Telstra, a big part of Australia's phone system, is not y2k compliant. It has just been hit by an increased y2k repair bill of $400 million -- up four to one. It cannot guarantee that it will be compliant.
But, then again, who can?
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[Peter] De Jager posed the question: how much money should a company set aside if it meant its survival?
"Imagine what it will be like if you don't have a dial tone in the year 2000,'' he said. " You can guarantee that if Australia doesn't have a dial tone for a month, it will no longer be the lucky country.''
On page 34 of the prospectus, Telstra says: "There can be no assurance that this programme will be successful or that the date change from 1999 to 2000 will not materially affect Telstra's operations or financial results.''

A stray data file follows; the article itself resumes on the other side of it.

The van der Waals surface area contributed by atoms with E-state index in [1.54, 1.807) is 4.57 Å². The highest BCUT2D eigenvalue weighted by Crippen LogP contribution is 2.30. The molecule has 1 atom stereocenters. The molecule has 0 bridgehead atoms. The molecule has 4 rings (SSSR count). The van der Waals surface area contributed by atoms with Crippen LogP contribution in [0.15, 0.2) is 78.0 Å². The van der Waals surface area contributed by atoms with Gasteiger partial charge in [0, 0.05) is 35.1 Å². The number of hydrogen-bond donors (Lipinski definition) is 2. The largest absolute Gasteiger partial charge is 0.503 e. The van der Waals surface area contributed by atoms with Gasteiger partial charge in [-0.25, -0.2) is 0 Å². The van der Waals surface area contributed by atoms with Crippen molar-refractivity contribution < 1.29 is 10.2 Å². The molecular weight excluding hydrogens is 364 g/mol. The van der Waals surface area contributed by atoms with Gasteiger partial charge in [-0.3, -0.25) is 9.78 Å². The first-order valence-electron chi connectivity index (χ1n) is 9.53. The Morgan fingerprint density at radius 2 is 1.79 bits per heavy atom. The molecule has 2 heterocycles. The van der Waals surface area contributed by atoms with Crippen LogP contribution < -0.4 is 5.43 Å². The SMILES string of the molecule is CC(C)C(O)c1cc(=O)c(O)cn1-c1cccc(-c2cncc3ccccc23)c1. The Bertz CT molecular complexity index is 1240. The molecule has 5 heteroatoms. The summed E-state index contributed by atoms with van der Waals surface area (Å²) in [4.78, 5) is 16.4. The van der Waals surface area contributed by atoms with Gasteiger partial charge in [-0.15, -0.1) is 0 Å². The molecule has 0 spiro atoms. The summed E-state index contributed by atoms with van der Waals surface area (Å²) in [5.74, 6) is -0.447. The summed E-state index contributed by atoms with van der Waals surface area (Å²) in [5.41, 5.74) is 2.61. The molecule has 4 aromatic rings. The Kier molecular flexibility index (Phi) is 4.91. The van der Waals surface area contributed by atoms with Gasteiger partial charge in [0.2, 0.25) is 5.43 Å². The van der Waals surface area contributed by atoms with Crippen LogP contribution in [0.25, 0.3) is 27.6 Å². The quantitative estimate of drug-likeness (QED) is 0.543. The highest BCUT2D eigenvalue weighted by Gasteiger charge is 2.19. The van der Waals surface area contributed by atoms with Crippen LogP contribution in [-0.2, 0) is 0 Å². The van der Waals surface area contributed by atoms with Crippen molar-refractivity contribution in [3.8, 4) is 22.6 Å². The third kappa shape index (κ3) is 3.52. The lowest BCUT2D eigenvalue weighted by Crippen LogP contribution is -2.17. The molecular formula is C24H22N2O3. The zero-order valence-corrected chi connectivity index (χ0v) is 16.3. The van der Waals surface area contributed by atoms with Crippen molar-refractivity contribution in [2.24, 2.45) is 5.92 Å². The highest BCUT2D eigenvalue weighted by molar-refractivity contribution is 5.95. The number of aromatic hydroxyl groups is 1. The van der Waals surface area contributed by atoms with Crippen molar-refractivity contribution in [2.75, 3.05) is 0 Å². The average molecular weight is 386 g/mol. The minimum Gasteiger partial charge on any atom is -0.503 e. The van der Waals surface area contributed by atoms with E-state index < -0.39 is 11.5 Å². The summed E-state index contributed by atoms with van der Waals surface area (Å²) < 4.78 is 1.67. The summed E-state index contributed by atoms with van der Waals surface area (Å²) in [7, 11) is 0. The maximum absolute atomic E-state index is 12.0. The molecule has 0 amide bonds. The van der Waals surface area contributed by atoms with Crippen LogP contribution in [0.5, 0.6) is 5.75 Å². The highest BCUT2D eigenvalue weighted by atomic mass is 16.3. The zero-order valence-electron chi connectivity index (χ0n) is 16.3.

It further specifies that Telstra might be a casualty of system failures if other networks or third-party suppliers trip each other up. . . .
"How long can you survive without the service that broke because of the Year 2000 Bug?'' De Jager asked of guests at the Millennium Technologies Group breakfast last week. "Three days for a dial tone? One month for accounting systems? And then you have to ask will it take a day to fix, a week to fix, or longer?''